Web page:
Let’s start with a Program This:
Write in Haskell a functionHere’s my solution.
countthat accepts a predicate and a list. It yields the number of elements for which the predicate is true. We’d write it like is in an imperative way:count = 0 for each element in list if predicate is true of element count += 1 return countStart by writing the type signature!
count :: (a -> Bool) -> [a] -> Int count _  = 0 count predicate (first:rest) | predicate first = 1 + count predicate rest | otherwise = count predicate rest
We can use lambdas with count!
count (\(a, b) -> a < b) [(1, 2), (3, 3), (4, 5), (11, 10)] count (\s -> length s < 5) ["I", "think", "it's", "impossible", "to", "really", "understand", "somebody", "what", "they", "want", "what", "they", "believe", "and", "not", "love", "them", "the", "way", "they", "love", "themselves"]
Lambdas are pretty great, but be careful. What’s wrong with these?
count (\x -> x > 0) [-3..3] count (\c -> isUpper c) "You Get What You Need" count (\x -> x % 2 == 0) [-4..4]
All three of these are cases of UFW—unnecessary function wrapping. We have existing functions that do the same thing, and there’s no need to define a new one:
count (> 0) [-3..3] count isUpper "You Get What You Need" count even [-4..4]
Now, we’ve seen how easy it is to define functions on the fly and hand them off to other functions. Think about what this means for those tired old patterns we have been writing in our code. How many loops have you written that have the exact same structure, with the only difference being how you act on an element. Or how you combine it with the others. We can pull out those repeated parts into a function but push the parts that change into a parameter. That parameter has to be an action—a function.
We’ll look at three of those patterns today and implement their abstractions in Haskell, Java, and maybe Ruby.
Let’s start with
filter. In SQL, this is the
WHERE clause. We want to reduce a collection to some subset matching some criteria. That criteria is the hole that we must leave blank, but the looping structure is the same everytime:
keepers =  for each item in list if keeper meets criteria append item to keepers
Does this algorithm look familiar to you? It should. It’s a lot like
count. In Haskell, we can write it like so:
filter' :: (a -> Bool) -> [a] -> [a] filter' _  =  filter' predicate (first:rest) | predicate first = first : filter' predicate rest | otherwise = filter' predicate rest
Now let’s create a collection on which to test this. First we’ll make a new
-- A planet is a 3-tuple of name, distance from sun in AU, and planet-Earth size ratio data Planet = Planet String Double Double deriving Show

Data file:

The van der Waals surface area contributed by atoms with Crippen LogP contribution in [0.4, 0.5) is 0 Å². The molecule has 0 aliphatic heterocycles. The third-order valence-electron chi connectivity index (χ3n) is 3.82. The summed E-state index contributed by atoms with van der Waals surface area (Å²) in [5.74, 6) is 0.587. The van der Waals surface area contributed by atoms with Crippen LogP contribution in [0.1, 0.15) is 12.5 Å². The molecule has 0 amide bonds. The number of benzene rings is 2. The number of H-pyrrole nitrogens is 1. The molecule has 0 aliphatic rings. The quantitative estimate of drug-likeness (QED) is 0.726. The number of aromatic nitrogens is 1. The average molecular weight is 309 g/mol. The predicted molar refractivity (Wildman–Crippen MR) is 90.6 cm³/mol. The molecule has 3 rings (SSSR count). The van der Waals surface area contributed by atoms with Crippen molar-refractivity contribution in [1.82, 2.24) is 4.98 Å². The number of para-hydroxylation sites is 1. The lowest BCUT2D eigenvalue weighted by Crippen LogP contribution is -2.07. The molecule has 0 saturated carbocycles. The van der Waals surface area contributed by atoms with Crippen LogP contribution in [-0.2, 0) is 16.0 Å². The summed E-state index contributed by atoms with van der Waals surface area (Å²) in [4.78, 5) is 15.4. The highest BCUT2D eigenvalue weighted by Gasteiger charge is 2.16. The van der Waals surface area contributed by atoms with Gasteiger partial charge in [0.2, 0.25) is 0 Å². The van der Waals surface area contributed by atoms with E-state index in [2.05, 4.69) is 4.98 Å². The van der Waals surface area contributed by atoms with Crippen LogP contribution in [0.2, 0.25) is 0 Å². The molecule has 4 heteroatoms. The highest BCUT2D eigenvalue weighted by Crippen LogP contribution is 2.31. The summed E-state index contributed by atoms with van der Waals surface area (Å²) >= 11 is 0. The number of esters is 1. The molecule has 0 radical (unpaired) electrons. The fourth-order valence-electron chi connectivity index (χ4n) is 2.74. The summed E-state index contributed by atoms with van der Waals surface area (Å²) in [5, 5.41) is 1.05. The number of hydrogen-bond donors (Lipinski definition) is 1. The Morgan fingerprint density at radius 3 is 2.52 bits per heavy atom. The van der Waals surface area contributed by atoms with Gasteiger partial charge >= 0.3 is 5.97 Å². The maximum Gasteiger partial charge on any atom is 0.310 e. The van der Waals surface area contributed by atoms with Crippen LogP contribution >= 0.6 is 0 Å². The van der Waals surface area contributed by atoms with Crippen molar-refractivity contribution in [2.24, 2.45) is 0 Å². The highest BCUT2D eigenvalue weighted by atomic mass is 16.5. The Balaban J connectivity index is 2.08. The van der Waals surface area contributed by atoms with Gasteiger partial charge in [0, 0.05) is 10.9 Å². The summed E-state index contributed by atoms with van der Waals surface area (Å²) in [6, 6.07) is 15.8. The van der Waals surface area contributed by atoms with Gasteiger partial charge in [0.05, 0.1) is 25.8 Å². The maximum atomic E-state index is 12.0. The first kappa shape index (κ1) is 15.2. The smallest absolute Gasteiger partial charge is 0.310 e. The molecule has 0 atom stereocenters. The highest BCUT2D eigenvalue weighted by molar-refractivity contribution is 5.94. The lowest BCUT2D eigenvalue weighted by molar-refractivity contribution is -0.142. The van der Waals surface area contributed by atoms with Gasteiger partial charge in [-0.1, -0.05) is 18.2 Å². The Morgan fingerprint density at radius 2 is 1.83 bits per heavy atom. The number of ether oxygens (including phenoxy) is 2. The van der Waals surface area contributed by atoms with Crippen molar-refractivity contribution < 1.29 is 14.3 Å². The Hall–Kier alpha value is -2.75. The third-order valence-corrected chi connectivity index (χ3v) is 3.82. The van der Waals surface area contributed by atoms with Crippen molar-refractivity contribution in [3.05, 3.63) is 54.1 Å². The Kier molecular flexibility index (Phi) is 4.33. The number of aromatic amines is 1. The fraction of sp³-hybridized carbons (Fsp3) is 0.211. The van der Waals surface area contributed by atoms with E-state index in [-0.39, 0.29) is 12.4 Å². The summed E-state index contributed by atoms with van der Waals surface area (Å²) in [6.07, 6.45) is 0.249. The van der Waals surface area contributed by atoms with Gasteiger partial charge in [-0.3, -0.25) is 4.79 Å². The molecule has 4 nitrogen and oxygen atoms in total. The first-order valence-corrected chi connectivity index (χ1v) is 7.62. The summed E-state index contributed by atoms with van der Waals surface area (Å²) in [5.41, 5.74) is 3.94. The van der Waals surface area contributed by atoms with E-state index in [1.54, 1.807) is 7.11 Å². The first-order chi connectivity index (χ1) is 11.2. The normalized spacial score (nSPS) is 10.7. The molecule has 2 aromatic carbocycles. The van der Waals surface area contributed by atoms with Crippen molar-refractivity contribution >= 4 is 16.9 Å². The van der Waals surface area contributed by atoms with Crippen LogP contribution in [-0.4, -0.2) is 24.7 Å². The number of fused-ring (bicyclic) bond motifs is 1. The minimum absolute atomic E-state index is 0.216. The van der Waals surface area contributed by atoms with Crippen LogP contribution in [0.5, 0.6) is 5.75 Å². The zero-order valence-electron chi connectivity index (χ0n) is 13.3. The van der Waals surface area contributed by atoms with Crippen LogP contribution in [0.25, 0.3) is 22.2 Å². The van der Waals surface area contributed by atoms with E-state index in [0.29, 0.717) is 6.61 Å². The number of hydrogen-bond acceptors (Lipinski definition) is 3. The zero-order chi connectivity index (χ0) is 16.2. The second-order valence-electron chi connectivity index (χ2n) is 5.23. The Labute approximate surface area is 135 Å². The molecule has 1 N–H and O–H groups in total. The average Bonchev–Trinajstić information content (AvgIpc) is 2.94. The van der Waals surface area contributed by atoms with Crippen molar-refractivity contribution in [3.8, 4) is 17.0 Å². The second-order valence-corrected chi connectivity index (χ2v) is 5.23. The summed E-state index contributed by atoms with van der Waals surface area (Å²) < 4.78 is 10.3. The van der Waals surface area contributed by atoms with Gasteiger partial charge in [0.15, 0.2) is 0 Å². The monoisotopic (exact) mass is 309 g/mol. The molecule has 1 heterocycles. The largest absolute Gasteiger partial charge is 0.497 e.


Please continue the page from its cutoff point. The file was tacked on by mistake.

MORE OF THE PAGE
Then we can make a list:
planets = [ Planet "Mercury" 0.4 0.055, Planet "Venus" 0.7 0.815, Planet "Earth" 1.0 1.0, Planet "Mars" 1.5 0.107, Planet "Jupiter" 5.2 318.0, Planet "Saturn" 9.5 95.0, Planet "Uranus" 19.6 14.0, Planet "Neptune" 30.0 17.0 ]
We can grab a list of all the planets with more mass than Earth:
massierThanEarth (Planet name, au, mass) = mass > 1.0 massiers = filter' biggerThanEarth planets -- or using a lambda massiers' = filter' (\(Planet _ _ mass) -> mass > 1.0) planets
We can grab a list of all the planets inside the asteroid belt, whose inner radius is about 2.2 AUs:
prebelters = filter' (\(Planet _ au _) -> au < 2.2) planets
We can grab a list of all the planets that have a U in their name:
us = filter' (\(Planet name _ _) -> elem 'u' name) planets
The key idea here is that we wrote
filter' once. We wrote the iteration once. We never had to write it again. We only jammed a lambda into the hole it left open in the algorithm.
The next pattern we’ll visit is map. It abstracts this general algorithm:
news = array same size as olds for each item in olds news[i] = transform olds[i] return news
What does this look like in Haskell?
map' :: (a -> b) -> [a] -> [b] map' _  =  map' xform (first:rest) = xform first : map' xform rest
We can turn a list of planets into a list of planet names:
map' (\(Planet name _ _) -> name) planets
We can append
, Lord of Catan to a bunch of names:
map' (++ ", Lord of Catan") ["Alice", "Bob", "Carol", "Diphthong"]
We can generate a never-ending sequence of even numbers:
map' (*2) [1..]
Here’s your TODO list:
See you next time, when we discuss the function to end all functions: fold/reduce/inject!